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Blog Posts by: Ricardo Aguilar - Coordinador de la expedición

This afternoon we arrived in Vilamoura, dropped off the Portuguese scientists and are now preparing to leave tomorrow for the Straits of Gibraltar.

The sea is looking good, so it’s possible we’ll arrive at port ahead of schedule, which would be great as we will have more time to unload, prepare everything for the next few days, and get our feet on solid ground for a bit.

We conducted three ROV dives today. One on the east side about 520 meters deep, one in a small canyon southeast about 380 m deep, and the last on a mound that reached up to 40 meters.

In the first dive, we saw a mainly detrital sea floor and found some interesting things, including monkfish (Lophius budegassa and Chaunax pictus) and an amphora.

In the second, a rocky area with lots of life teeming in small caves and crevices, including roughies, parrot fish, forkbeards ... but we also saw too many fishing lines and entangled ropes and nets.

Last night we made a dive to see if we could spot some deep sea sharks, which at that time are usually rising from deeper areas in search of prey. And just at about 500 meters deep we found a Deania cf. calcea, a small shark with an elongated and flattened nose. We continued to lower the ROV down to -550 m.

Now we’ll be starting some dives into the small canyons south of Ormonde.

We continue to have good weather, but dawn brought a bit more wind. Yesterday there was barely any wind and the sea was as flat as a board.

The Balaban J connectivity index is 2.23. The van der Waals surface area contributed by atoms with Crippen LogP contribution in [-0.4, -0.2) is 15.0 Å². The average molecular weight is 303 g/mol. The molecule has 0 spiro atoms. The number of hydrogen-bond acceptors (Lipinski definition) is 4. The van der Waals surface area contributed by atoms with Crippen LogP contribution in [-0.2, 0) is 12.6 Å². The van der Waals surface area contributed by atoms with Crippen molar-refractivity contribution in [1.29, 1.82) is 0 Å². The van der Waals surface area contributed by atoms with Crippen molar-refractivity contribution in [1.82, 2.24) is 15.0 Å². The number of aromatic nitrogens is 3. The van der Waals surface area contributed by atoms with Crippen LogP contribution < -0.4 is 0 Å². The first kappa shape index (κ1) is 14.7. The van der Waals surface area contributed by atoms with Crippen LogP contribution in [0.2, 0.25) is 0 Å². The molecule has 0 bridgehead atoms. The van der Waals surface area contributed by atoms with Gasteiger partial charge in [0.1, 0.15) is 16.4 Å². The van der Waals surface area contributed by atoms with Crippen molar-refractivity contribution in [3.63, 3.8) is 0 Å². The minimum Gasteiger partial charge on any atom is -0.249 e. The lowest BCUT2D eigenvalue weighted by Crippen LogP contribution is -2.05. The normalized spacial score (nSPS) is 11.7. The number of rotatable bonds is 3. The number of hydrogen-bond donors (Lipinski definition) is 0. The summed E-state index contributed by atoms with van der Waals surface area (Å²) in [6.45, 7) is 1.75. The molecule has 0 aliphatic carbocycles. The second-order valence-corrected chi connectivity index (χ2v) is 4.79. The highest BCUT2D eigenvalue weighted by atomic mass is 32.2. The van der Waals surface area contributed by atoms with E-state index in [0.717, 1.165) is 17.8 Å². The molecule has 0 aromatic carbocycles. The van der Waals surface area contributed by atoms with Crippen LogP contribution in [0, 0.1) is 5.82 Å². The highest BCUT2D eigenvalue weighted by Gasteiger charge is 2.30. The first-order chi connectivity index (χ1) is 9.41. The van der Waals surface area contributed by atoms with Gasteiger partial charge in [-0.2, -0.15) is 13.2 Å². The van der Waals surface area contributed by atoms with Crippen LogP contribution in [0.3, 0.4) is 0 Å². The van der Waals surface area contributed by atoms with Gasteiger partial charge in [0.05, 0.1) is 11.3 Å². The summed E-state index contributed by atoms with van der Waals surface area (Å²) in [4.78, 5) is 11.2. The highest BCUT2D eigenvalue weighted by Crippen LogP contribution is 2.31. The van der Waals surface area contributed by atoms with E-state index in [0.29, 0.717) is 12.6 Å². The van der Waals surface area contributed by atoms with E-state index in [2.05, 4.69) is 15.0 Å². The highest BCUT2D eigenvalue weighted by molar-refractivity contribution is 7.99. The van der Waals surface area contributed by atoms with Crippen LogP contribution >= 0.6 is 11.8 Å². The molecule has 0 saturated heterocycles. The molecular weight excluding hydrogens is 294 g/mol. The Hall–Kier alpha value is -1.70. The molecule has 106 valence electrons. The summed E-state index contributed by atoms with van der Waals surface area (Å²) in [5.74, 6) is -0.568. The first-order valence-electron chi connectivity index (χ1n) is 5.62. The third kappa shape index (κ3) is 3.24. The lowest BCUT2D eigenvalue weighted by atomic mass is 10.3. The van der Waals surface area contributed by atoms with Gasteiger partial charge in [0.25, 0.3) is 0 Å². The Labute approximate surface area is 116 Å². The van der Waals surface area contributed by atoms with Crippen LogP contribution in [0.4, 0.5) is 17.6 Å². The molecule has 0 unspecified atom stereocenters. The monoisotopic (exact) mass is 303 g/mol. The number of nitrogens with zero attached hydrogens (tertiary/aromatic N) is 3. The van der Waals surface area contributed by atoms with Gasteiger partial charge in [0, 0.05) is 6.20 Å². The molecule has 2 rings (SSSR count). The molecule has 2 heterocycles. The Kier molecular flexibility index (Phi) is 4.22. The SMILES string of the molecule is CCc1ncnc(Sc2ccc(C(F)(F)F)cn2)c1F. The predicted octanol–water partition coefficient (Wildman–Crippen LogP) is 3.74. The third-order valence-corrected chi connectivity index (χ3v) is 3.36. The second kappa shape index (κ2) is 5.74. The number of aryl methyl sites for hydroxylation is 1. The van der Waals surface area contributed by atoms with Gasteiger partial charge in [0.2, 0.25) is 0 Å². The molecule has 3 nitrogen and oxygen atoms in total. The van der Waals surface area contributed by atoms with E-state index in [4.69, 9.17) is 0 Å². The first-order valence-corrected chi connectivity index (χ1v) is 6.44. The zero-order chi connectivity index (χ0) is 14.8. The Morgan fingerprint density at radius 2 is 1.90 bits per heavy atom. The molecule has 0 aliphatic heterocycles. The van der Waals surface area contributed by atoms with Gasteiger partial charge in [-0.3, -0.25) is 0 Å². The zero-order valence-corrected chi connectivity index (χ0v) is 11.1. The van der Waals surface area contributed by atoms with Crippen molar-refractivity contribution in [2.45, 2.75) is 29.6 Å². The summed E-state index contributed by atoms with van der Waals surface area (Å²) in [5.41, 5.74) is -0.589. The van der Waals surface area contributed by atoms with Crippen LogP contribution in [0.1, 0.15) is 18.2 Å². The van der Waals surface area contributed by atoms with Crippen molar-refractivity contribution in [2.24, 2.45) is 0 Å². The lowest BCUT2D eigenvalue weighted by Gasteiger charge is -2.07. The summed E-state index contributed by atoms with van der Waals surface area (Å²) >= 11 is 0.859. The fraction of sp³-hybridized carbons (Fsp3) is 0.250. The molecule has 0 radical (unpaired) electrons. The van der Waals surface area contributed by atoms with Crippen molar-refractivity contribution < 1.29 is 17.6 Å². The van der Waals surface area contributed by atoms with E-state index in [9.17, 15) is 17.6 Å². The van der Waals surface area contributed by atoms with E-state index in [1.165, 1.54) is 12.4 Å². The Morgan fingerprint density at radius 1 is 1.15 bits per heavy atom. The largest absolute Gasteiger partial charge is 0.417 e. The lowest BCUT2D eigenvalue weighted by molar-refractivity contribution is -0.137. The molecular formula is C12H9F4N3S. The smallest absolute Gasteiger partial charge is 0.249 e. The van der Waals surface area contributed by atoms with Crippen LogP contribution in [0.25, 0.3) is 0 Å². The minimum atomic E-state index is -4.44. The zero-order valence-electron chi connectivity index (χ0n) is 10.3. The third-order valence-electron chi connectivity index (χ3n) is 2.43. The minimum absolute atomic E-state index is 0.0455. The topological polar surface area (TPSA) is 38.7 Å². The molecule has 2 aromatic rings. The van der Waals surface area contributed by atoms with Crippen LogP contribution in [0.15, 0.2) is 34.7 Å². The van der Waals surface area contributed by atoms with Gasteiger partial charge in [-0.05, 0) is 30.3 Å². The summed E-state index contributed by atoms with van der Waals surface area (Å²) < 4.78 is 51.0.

Today we worked east of the Gettysburg seamount. It is here, in the valley between the two underwater mountains that more interesting species often appear (and where we often see cetaceans). The sea is almost flat.

It’s been a long but full day. We conducted dives on small 100-200 meter elevations found on the eastern slope of Gettysburg. In the first, at about 510 meters deep we found a nest of sponges (Pheronema carpenteri) on a detrital sea bottom and hydrocorals (possibly Stylaster sp.) on rocky bottom.

The first ROV immersio was to a sandy detrital bottom at 500 meters deep. There was little diversity. We found many solitary fan corals (Flabellum Chuni), several types of fish, a stripe, urchins, crinoids and many dead mackerels (Scomber japonicus). It looks like they were discards.

On the surface we found a lot of storm-petrels, almost all were Leach’s storm petrels(Oceanodroma leucorhoa), a Manx shearwater seabird (Puffinus Puffinus), a couple of skuas (Stercorarius skua) and a Sabine's gull (Larus Sabini).

According to the weather, we are going to get a break to work on the Gorringe bank. It may only be 2-3 days, so we have to make the best of it.

Today we are in port (Vilamoura) doing paperwork and waiting for the new Portuguese scientists to come on board. In the morning we’ll depart for the Gettysburg seamount and plan to return on Sunday October 7. Then we head back to the Mediterranean.